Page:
At Clinton Global Initiative America, A Big Bet On Women Veterans Turned Entrepreneurs

“In the military, you’re taught from the get-go to speak up," says Kristina Guerrero, a 2002 graduate of the United States Air Force Academy, and the founder of the canine meal bar company TurboPUP. "If you have something to say, you’d better say it, because people’s lives are at stake."

The majority of women business owners who are veterans say their leadership experience in the military inspired them to become small business owners.

That's according to a survey of 800 women veteran business owners conducted by Capital One Financial Corporation and Count Me In for Women’s Economic Independence. Count Me In is the leading national nonprofit provider of resources for women to grow their micro businesses into million dollar enterprises. Last year, at Clinton Global Initiative America, Capital One committed more than $800,000 over three years to launch a new business training program, in partnership with Count Me In, designed for small businesses owned by women veterans. The program is called Women Veteran Entrepreneur Corps (WVEC). This week, at CGI America 2013, Capital One makes its WVEC progress report to President Clinton.

The women surveyed said their military service gave them a number of advantages as business owners, including organizational skills, the ability to adapt quickly to changing environments, and specific skills and training, such as technology, and project management and procurement, according to the WVEC survey. Sixty-two percent of women veteran business owners also say that their military experience makes them more comfortable taking calculated risks in their businesses.

“Women with military experience have focus and discipline,” said Nell Merlino, Founder and President of Count Me In. “It’s important to have a creative idea, but that’s only one part of being a successful entrepreneur.” Merlino pointed out that attention to detail and compliance when things are asked for were particularly evident after the two-day pitch competition held in April at Capital One’s headquarters in McLean, Virginia. “Every single one of the 24 women who was invited to follow up by submitting financial information and business plans did so. That is the big difference between military veterans and civilians, and that disciplined follow up bodes well for their success in business,” said Merlino.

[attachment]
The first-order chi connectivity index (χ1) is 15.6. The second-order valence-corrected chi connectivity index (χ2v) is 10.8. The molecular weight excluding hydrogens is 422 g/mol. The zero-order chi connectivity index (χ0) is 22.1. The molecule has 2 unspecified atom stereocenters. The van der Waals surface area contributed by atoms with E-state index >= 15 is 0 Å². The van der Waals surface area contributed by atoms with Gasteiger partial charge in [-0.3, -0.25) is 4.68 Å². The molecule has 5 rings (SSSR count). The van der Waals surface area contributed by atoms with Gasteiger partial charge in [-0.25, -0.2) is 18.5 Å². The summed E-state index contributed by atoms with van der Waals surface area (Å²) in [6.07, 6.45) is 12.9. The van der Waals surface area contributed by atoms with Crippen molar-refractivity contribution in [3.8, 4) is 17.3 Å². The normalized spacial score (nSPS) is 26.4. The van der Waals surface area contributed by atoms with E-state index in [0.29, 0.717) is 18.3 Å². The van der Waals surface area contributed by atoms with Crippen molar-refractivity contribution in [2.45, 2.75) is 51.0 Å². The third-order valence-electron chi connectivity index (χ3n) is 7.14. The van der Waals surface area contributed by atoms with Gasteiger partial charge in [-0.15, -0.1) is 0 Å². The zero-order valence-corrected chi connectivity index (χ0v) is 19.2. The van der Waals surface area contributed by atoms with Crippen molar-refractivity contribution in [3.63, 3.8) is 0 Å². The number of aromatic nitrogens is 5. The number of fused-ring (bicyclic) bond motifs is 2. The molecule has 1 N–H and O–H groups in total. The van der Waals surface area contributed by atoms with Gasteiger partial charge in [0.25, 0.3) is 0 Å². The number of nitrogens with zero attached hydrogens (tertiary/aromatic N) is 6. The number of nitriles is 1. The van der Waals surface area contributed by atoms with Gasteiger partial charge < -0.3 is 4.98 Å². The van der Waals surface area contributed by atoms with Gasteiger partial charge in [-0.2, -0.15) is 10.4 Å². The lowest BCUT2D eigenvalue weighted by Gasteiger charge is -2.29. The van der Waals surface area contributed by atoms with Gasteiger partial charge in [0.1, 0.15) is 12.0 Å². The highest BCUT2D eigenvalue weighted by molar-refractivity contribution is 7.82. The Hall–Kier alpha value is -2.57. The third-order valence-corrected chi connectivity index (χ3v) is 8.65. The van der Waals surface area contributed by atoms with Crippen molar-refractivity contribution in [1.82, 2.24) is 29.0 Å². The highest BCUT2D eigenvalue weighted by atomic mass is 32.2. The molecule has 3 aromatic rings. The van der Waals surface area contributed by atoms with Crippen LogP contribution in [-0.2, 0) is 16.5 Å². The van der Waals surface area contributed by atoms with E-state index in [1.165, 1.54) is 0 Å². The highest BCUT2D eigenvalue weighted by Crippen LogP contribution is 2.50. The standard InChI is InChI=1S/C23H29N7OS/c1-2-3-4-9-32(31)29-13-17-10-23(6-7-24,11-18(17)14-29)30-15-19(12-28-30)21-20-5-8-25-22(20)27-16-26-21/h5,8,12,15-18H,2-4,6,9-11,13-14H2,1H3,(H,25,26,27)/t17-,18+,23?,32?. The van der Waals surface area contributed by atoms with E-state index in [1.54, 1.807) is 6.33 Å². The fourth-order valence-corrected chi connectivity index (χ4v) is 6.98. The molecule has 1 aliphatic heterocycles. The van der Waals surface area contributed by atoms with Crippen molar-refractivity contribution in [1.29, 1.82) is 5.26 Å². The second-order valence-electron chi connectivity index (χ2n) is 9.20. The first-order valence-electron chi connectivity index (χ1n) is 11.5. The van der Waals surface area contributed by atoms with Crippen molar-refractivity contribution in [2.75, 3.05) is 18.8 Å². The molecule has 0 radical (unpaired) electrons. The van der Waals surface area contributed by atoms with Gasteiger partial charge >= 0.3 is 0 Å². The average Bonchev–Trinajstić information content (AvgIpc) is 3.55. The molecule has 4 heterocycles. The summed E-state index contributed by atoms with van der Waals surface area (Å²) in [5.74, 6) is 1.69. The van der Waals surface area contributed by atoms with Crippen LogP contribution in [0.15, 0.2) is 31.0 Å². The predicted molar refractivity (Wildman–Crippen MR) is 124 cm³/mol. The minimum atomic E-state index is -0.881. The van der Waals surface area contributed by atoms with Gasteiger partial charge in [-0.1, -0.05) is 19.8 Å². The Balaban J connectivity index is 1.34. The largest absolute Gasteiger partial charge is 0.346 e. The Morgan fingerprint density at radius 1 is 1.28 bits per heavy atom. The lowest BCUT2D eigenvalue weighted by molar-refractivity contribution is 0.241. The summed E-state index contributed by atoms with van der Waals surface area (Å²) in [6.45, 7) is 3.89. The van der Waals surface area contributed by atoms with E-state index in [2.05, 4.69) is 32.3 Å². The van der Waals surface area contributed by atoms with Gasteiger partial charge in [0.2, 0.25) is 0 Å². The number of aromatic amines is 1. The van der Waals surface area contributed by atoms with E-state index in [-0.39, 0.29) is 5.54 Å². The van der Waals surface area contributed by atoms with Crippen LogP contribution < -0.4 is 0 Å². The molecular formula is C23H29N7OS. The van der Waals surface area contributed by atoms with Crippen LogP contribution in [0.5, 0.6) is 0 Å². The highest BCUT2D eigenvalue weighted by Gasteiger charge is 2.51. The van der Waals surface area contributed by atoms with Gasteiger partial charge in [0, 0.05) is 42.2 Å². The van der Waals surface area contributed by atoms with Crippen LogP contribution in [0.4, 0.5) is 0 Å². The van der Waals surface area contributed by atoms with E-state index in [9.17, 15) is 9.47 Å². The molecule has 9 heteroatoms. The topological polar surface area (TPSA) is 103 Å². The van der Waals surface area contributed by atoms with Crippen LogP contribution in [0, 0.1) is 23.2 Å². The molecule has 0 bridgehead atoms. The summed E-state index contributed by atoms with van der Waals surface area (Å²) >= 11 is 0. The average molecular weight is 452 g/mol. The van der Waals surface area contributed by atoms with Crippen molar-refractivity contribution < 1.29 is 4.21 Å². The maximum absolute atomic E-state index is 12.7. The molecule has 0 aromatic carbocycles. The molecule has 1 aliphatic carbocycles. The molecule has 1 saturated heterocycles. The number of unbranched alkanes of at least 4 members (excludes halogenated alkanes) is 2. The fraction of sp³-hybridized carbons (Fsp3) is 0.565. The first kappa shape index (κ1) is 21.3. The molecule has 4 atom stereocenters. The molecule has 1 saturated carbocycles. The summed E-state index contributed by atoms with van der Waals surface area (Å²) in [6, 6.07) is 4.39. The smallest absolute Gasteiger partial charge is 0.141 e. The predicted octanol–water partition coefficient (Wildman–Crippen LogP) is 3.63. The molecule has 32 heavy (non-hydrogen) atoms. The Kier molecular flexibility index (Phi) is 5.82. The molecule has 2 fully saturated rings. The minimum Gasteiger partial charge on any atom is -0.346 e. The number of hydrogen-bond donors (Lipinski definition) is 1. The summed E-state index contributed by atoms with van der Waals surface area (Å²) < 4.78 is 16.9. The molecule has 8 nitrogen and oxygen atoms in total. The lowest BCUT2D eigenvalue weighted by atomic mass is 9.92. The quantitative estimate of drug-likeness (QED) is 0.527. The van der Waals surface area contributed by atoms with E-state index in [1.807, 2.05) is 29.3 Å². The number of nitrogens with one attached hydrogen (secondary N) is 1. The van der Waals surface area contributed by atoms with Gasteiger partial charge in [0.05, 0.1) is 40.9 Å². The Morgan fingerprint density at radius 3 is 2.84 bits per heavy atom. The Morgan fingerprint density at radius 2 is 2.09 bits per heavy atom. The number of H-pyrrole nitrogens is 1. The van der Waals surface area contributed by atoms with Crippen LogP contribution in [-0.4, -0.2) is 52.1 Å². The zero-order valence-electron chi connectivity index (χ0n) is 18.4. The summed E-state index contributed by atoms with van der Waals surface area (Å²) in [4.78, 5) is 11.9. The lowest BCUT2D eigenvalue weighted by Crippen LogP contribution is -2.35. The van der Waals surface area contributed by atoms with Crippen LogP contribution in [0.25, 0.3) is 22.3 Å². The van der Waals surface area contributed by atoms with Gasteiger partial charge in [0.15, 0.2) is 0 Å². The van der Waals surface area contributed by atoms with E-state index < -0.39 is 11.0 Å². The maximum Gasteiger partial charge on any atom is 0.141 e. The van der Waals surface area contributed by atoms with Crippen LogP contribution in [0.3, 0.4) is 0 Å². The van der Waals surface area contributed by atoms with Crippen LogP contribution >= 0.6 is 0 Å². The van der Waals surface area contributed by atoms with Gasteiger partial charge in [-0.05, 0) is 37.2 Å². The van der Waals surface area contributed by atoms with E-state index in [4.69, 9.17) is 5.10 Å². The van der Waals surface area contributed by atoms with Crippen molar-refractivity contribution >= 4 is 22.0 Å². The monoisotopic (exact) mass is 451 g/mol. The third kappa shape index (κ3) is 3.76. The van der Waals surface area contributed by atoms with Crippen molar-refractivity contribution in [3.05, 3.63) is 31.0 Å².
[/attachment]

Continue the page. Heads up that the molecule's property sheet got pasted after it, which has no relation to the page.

“In the military, we all own our responsibilities and how our actions affect the team. When you’re creating a business, that’s critical,” explained Kristina Guerrero, a 2002 graduate of the United States Air Force Academy. Guerrero started her business, TurboPUP, after returning home from eight years of service piloting C-130 transport planes—including air medical evacuations under fire—during combat deployments in Afghanistan, Iraq, and the Horn of Africa. TurboPUP offers a line of grain-free meal bars (like “energy bars” for dogs) designed for dog owners who want nutritious, easy-for-travel meal options for their pets. Guerrero is convinced that the military prepares people well for entrepreneurship. “In the service, we’re taught to think about the goal, and how to make it happen. Execute quickly and well. And think about the team.” Guerrero volunteered her thoughts about Sheryl Sandberg’s book, Lean In: Women, Work, and the Will to Lead. “In the military, you’re taught from the get-go to speak up. There’s no ‘table.’ If you have something to say, you’d better say it, because people’s lives are at stake. There’s no time to think, ‘Well, I’m a female.’ I was a pilot and my team was a C-130 crew. It was everyone’s duty to speak up, or the safety of the team was at stake. If someone did not speak up, we might refer to them as ‘sandbaggers.’”

In spite of being well prepared to lead, women veterans report that they face challenges in achieving their entrepreneurial goals and want to learn more about growing their businesses. That's why WVEC was designed to help by providing coaching, training, and community in the business accelerator program. Guerrero was effusive about WVEC, which she was accepted into last April. “You are part of this incredibly talented group of women, in a program where their only interest is ensuring that you succeed. The camaraderie alone is very powerful. I feel extraordinarily fortunate to be part of this.”

Ruth Christopherson, Navy Captain (Ret), founder of StratLynx

The businesses run by WVEC program participants range from cybersecurity and technology firms established by women who had top secret security clearance, to a company called Major Mom, http://www.majormom.biz/Home.html a home organizing business by a veteran who had moved seventeen times with her four children during eighteen years of military service. Ruth Christopherson, Navy Captain (ret.), is the founder of StratLynx, which provides strategic consulting services, specializing in end-to-end logistics and business processes impacting Total Life-Cycle Cost and Supply Chain efficiency and effectiveness



President Clinton with Daniel Delehanty of Capital One at Clinton Global America


What’s in it for Capital One to support WVEC? “Women veterans have impressive skill sets, discipline, and a work ethic. We want to help unlock the growth potential of their companies, because healthy businesses and healthy communities go hand in hand,” said Daniel Delehanty, a Vice President with Capital One. "WVEC is good for the women veterans, good for the community, and good for the company."

“We have an opportunity to draw on the experience, training, innovation, and creativity that these women have derived from their military experience,” said Merlino. If your company would like to become involved, or if you are a woman veteran, Merlino invites you to contact her here.

[Image: Flickr user Chrisswann26]

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